Speaking to a German newspaper, the President of Macedonia has said his country has been “left in the lurch” by the European Union (EU), which has lavished money and support on Turkey but ignored their work to stem the migrant crisis.
Macedonia has been criticised for closing their borders to Greece, which has left a rapidly spiralling number of migrants building up there, unable to continue north to their intended destinations, rich and generous European nations like Germany and Sweden. But now the Macedonian president has hit back at this criticism, and his nation’s treatment at the hands of the EU, calling the leadership in Brussels slow and hypocritical, and German security policy a failure.
Described as “angry” at the actions of the EU, president Gjorge Ivanov has described in an interview with Bild the way Macedonia has repeatedly tried to contribute to the security of Europe, only to be repeatedly rebuked. He described a particular sense of betrayal at witnessing Greece receive hundreds of millions of euros for the impact of the migrant crisis, and Turkey, which he described as “non-European” taking billions while Macedonia was ignored.
Speaking of his nation’s work to protect Europe, president Ivanov said: “It is not the first time Macedonia has been left in the lurch by the EU, we know that! When we took 360,000 refugees during the Kosovo war, nobody helped us. So now we have responded pro-actively, and we are using the army to protect our borders.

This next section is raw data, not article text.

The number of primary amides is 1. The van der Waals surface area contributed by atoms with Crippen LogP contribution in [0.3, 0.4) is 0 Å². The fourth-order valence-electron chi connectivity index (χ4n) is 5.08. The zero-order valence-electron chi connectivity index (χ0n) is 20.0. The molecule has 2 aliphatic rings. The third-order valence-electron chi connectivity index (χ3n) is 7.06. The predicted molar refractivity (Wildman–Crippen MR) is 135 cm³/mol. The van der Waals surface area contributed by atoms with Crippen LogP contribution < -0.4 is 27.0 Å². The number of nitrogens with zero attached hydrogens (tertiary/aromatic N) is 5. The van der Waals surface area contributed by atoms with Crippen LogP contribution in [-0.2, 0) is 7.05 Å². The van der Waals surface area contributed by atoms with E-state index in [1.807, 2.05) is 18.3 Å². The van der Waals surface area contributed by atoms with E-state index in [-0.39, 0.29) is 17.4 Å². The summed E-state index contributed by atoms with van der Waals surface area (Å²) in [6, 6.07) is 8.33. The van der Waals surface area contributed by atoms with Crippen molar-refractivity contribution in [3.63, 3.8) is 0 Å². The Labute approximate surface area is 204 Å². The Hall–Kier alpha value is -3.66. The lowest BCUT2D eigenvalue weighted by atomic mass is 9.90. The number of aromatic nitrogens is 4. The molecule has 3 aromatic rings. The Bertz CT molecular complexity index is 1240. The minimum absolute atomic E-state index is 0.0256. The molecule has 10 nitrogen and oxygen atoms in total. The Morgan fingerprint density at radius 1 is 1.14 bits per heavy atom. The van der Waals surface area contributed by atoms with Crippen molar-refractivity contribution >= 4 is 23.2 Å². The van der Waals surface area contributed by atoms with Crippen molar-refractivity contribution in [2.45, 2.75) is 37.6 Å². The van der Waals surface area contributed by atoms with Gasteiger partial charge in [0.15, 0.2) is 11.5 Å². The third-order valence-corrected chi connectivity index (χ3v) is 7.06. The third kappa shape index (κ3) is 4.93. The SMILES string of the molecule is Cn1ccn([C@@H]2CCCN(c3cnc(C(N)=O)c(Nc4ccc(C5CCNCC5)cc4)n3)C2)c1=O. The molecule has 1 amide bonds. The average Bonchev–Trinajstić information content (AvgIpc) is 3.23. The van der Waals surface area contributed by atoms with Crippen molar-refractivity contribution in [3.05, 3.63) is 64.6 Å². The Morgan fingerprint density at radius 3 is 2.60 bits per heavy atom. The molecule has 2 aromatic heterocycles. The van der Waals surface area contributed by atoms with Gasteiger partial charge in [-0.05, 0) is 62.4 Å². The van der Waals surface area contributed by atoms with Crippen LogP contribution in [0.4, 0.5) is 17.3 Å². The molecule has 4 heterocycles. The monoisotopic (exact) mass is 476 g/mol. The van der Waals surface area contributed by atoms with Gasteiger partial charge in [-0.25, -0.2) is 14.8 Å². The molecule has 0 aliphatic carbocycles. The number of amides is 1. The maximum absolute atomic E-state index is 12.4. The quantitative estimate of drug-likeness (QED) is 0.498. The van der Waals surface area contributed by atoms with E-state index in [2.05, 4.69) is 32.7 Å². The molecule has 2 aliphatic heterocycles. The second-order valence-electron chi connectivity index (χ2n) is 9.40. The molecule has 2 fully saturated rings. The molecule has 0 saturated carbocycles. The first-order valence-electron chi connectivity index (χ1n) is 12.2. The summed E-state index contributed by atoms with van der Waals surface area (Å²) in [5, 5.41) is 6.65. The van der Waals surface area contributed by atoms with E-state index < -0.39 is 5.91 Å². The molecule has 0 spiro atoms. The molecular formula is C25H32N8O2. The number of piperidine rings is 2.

“In the refugee crisis we have been paying for the mistakes of the EU, already we have spent 25 million euros of our own taxpayer’s money… and what did we get from Europe? Nothing… we’re not an EU country, not Schengen, not [a member of] NATO. Nobody wants us. Yet we protect Europe”.
Speaking of the institutional inertia of the European Union in the crisis, Mr. Ivanov said: “If we had to rely on Brussels, which has failed to act, we would have long ago been been flooded with Jihadists”. He mocked the EU for taking six months to organise a migrant summit, in which time “a million new immigrants” arrived, and questioned how capable Germany was if they were able to lose 130,000 “refugees” in their own country.
One major concern of the president was the lack of effort Greece was putting into their own border control, despite being in receipt of hundreds of millions of euros from the EU for that very purpose. Producing a stack of confiscated fake passports for the Bild journalists to inspect, president Ivanov explained that thousands of “so-called refugees” with false papers had been rubber stamped by Greece, allowing them to travel into the EU before being caught in Macedonia.
Macedonia has been an EU accession member since 2005, but negotiations to bring about their membership have been repeatedly vetoed by Greece, with whom they have a long running dispute over their name. Greece has on occasions dressed up this disagreement as a fundamental opposition to Macedonia’s accession on the basis of their political system — in 2014 former Greek foreign minister Evangelos Venizelos claimed they had a “lack of respect for European values”.